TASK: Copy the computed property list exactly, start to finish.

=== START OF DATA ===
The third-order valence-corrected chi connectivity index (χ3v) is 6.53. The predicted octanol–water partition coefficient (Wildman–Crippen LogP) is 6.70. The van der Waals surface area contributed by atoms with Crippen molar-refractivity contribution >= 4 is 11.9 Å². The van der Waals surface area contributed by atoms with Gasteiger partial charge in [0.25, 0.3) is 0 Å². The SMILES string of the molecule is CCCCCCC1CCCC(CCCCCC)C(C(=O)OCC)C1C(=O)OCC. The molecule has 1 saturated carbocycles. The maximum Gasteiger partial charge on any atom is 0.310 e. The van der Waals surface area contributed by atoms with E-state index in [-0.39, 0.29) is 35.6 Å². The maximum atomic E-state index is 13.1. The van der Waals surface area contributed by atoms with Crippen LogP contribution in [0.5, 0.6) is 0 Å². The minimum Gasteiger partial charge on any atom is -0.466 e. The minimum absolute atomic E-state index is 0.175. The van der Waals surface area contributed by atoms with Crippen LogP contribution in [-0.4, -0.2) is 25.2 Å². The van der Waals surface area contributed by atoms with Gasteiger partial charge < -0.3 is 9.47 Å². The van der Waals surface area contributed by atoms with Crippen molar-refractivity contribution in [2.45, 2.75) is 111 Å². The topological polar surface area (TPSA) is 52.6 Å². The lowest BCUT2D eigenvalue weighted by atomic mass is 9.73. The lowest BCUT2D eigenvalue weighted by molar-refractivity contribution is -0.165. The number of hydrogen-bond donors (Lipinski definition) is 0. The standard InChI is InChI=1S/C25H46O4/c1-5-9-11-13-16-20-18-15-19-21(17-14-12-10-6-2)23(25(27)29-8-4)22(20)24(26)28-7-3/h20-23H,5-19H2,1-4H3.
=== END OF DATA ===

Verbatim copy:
The third-order valence-corrected chi connectivity index (χ3v) is 6.53. The predicted octanol–water partition coefficient (Wildman–Crippen LogP) is 6.70. The van der Waals surface area contributed by atoms with Crippen molar-refractivity contribution >= 4 is 11.9 Å². The van der Waals surface area contributed by atoms with Gasteiger partial charge in [0.25, 0.3) is 0 Å². The SMILES string of the molecule is CCCCCCC1CCCC(CCCCCC)C(C(=O)OCC)C1C(=O)OCC. The molecule has 1 saturated carbocycles. The maximum Gasteiger partial charge on any atom is 0.310 e. The van der Waals surface area contributed by atoms with E-state index in [-0.39, 0.29) is 35.6 Å². The maximum atomic E-state index is 13.1. The van der Waals surface area contributed by atoms with Crippen LogP contribution in [0.5, 0.6) is 0 Å². The minimum Gasteiger partial charge on any atom is -0.466 e. The minimum absolute atomic E-state index is 0.175. The van der Waals surface area contributed by atoms with Crippen LogP contribution in [-0.4, -0.2) is 25.2 Å². The van der Waals surface area contributed by atoms with Gasteiger partial charge < -0.3 is 9.47 Å². The van der Waals surface area contributed by atoms with Crippen molar-refractivity contribution in [2.45, 2.75) is 111 Å². The topological polar surface area (TPSA) is 52.6 Å². The lowest BCUT2D eigenvalue weighted by atomic mass is 9.73. The lowest BCUT2D eigenvalue weighted by molar-refractivity contribution is -0.165. The number of hydrogen-bond donors (Lipinski definition) is 0. The standard InChI is InChI=1S/C25H46O4/c1-5-9-11-13-16-20-18-15-19-21(17-14-12-10-6-2)23(25(27)29-8-4)22(20)24(26)28-7-3/h20-23H,5-19H2,1-4H3.